Trust port

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In the United Kingdom, a trust port is a port that is administered as a trust by an independent statutory body set up by an Act of Parliament and governed by its own set of rules and statutes. [1] [2] This is in contrast to a private port, which is privately owned, and a municipal port, which is owned by the local authority.

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Although there are 52 trust ports in England and Wales [3] the UK government's web page for trust ports has closed. [4] An example of a Scottish trust port is Aberdeen Harbour Board. [5]

Modernising Trust Ports: A Guide to Good Governance notes that: [6]

Many of the local Acts governing the conduct of trusts and appointment of board members have remained basically unchanged since their inception and, in many cases, fall far short of what might, today, be considered open and accountable. Many boards adhere to the basic principles of the trust, discharging their duties in a conscientious open and accountable manner. However, much depends on the integrity of individual board members for, unlike a private company where the board is accountable to its shareholders, in the final analysis trust boards only need to be accountable to themselves."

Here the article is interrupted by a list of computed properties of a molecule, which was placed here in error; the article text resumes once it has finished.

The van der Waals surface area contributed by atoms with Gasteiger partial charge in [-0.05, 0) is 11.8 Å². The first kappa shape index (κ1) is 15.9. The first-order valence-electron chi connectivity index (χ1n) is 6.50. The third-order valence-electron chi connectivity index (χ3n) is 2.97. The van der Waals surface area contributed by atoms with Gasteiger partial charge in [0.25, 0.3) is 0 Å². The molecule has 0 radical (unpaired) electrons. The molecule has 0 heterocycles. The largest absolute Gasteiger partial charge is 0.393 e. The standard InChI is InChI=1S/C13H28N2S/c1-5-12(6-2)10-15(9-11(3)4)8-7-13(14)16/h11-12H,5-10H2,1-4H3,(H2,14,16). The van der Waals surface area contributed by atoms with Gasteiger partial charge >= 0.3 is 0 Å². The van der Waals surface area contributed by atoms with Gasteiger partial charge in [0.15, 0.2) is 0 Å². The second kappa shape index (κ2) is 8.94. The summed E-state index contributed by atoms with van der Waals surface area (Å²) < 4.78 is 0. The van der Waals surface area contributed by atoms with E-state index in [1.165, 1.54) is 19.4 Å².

A number of trust ports have been privatized under the provisions of the Ports Act 1991. The British government is considering further privatizations of trust ports in the future. [1]

List of trust ports

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References

  1. 1 2 Butcher, Louise (2 January 2013). "Ports: privatisation of trust ports". House of Commons Library.
  2. "What makes a trust port?". Aberdeen Harbour Board. Retrieved 16 December 2019.
  3. "Trust ports study: key findings and recommendations" (PDF). 26 May 2016.
  4. "Trust ports".
  5. "Aberdeen Harbour Board".
  6. Modernising Trust Ports: A Guide to Good Governance' (PDF). Department for Transport. 1998. section 9, page 7. Archived from the original (PDF) on 4 March 2010.

See also